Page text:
Watering your lawn
Provide lawns with 1 inch of water weekly. Whether you have an irrigation system or are watering with a sprinkler, you can easily measure how much water is being applied to your lawn, with these simple directions. Set some empty tuna cans on your lawn where the water will reach them.
1. Turn on the irrigation system or sprinkler and let it run for 15 minutes
2. Collect the tuna cans and pour all of the water into one can
3. Measure the depth of the combined water in the can and divide by the number of cans you used.
This will give you an average since your sprinkler system could be putting out different volumes at
different locations in the lawn.
4. Multiply the average amount by 4 to see how much water your system is putting out in an hour.
(You do this last step because you only collected water for one 15 minute segments an hour).
Knowing your lawn needs 1 inch of water a week, you can now adjust your watering time to fulfill
its needs. You may have to split your watering into two applications because it is difficult to apply
an inch of water all at one time without losing some to runoff.
Watering your container garden
Water container gardens daily or water the top 2-4 inches of potting soil that appears dry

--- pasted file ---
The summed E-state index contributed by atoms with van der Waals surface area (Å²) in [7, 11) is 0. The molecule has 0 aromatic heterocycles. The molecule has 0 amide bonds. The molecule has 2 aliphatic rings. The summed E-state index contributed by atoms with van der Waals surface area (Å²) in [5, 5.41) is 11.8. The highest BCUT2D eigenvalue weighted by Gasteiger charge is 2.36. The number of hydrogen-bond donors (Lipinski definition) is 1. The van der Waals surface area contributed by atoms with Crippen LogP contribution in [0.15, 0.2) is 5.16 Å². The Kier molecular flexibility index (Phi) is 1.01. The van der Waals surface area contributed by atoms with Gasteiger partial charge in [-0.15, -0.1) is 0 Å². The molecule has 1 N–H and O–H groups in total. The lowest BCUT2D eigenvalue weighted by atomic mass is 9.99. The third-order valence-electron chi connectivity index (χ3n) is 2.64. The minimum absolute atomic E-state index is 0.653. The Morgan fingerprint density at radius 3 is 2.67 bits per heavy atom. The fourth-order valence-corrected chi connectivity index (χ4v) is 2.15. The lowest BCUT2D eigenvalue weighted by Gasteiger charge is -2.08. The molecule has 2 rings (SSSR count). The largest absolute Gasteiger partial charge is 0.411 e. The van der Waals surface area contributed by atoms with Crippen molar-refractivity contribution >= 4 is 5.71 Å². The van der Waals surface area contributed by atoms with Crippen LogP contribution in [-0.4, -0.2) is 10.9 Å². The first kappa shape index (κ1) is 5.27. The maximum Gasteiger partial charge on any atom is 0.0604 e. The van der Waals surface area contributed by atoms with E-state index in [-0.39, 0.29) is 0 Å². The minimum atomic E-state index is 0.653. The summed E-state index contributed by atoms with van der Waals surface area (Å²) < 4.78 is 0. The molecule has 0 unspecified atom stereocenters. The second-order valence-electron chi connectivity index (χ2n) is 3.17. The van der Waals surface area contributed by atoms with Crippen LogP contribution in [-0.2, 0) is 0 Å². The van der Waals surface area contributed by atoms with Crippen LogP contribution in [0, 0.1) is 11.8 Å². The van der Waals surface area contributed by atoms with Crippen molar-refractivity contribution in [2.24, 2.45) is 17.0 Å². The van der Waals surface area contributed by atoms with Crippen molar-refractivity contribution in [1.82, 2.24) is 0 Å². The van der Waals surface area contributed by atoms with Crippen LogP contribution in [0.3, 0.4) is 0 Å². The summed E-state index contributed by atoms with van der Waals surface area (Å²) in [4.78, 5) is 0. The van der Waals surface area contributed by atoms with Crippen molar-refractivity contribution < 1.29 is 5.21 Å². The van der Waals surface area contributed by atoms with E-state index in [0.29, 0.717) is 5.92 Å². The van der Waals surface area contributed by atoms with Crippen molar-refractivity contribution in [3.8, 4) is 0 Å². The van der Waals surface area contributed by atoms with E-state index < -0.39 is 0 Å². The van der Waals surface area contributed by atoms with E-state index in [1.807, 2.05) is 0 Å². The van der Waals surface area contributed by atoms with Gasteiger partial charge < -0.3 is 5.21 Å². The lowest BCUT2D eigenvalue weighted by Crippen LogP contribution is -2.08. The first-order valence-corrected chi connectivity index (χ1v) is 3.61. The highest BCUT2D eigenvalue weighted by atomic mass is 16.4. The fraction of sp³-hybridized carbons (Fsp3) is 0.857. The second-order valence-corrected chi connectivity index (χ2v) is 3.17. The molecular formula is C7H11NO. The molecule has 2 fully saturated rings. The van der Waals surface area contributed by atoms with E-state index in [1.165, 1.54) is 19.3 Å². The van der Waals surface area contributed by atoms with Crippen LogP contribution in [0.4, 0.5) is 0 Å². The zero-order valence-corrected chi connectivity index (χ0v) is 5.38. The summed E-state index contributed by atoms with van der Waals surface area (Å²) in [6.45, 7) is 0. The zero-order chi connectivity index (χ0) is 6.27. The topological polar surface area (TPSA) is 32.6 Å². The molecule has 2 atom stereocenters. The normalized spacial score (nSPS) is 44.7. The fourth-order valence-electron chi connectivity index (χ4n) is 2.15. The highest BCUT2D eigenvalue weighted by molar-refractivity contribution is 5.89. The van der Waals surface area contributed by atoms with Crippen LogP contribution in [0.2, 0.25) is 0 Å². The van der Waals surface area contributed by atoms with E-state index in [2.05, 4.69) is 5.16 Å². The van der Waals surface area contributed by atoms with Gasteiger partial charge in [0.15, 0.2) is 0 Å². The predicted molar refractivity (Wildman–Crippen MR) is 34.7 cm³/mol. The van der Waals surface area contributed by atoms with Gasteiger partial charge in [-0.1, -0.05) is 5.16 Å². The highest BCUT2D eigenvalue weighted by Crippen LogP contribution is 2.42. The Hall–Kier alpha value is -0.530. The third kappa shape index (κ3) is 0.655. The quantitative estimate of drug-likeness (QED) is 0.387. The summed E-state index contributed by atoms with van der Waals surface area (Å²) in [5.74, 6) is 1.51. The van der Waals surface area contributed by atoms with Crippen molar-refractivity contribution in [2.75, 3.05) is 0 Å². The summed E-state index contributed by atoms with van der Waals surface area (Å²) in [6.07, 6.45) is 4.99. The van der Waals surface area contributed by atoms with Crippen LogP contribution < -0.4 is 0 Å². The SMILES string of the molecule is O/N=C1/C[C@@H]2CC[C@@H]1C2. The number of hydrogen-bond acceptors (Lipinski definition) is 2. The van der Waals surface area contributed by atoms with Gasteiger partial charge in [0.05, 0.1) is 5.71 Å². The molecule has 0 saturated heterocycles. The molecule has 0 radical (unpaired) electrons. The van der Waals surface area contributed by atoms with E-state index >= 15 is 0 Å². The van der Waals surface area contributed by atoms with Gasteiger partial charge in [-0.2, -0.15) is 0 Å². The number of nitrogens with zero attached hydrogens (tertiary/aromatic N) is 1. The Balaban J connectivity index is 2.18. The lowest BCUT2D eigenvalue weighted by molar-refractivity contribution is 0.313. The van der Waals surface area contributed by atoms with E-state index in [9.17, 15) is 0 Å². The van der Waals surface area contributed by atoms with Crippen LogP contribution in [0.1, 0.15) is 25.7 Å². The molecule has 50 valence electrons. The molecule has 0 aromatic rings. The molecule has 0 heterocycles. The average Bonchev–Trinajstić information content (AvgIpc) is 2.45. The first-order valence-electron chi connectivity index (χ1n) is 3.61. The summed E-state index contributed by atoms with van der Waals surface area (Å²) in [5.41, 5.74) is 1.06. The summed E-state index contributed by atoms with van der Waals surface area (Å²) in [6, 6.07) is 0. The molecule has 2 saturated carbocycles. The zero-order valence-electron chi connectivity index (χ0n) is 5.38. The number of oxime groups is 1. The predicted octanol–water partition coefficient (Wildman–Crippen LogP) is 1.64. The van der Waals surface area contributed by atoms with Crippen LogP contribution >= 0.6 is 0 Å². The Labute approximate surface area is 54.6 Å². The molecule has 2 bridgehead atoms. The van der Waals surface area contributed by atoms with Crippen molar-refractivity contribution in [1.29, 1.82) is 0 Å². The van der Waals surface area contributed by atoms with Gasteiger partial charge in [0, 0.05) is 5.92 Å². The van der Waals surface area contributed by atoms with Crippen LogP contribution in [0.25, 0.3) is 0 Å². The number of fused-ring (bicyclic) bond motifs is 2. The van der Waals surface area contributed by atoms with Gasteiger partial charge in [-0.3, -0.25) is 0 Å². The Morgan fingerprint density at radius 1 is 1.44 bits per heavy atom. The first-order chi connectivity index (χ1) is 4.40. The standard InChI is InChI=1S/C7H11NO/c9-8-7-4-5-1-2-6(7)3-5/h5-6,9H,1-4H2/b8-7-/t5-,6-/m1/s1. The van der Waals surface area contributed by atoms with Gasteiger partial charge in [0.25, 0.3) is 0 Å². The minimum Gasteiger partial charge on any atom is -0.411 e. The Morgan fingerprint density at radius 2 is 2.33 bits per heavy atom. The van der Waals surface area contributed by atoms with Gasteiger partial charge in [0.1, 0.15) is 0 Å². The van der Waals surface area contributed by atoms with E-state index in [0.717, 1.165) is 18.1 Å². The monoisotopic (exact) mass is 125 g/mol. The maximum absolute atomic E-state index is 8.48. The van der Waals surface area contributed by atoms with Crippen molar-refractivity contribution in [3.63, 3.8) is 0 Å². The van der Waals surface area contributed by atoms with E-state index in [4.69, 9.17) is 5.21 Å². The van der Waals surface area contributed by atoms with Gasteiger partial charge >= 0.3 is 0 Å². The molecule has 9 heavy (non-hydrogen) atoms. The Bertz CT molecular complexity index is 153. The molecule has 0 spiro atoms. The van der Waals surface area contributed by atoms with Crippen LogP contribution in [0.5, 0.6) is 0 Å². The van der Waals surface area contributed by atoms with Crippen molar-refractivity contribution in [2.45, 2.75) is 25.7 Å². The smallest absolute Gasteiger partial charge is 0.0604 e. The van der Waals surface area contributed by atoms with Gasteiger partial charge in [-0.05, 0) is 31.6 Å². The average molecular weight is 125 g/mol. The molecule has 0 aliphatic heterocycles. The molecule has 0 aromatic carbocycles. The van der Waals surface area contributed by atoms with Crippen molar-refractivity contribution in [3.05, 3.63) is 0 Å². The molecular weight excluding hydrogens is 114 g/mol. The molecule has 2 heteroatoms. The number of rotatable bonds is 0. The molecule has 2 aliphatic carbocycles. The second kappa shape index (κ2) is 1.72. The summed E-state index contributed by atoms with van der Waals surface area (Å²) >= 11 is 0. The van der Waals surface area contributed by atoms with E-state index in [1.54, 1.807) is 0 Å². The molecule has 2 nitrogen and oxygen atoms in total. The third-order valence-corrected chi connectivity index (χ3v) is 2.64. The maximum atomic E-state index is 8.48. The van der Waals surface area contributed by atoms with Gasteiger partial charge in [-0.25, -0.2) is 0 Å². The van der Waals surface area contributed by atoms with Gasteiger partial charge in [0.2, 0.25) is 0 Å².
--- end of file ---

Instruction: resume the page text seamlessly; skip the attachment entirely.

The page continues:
Watering your vegetable gardening
How much water your garden needs will vary depending on soil type, stage of growth of the plants, amount of rainfall and the temperature, but most vegetable gardens require about 1 to 1 ½ inches of moisture per week during the growing season. Water often enough to keep the moisture level fairly uniform. In medium and heavy soils, an application of about 1 inch of water per week is needed. Follow the directions under the lawn to tell how much your sprinkler or drip system is putting out. For drip irrigation system, simply put the can under the hose so it drips into it.
Adequate moisture is essential to the growth of flowers. Natural rainfall is sufficient at times of the year, but cannot be relied upon as the sole source. Supplemental irrigation is often necessary, particularly during the summer months. Most flowering plants vary in their drought tolerance per week. More may be required during periods of extreme heat. Overhead sprinklers provide the least satisfactory method of watering; they must run for long periods in order to attain deep watering of the soil. Occasional sprinkling that only wets the upper inch of soil is undesirable. Wet foliate may also worsen foliar disease problems and compound problems with control. Drip or trickle irrigation is preferable.
Note: Of course, use a rain gauge so you can adjust how much water it is raining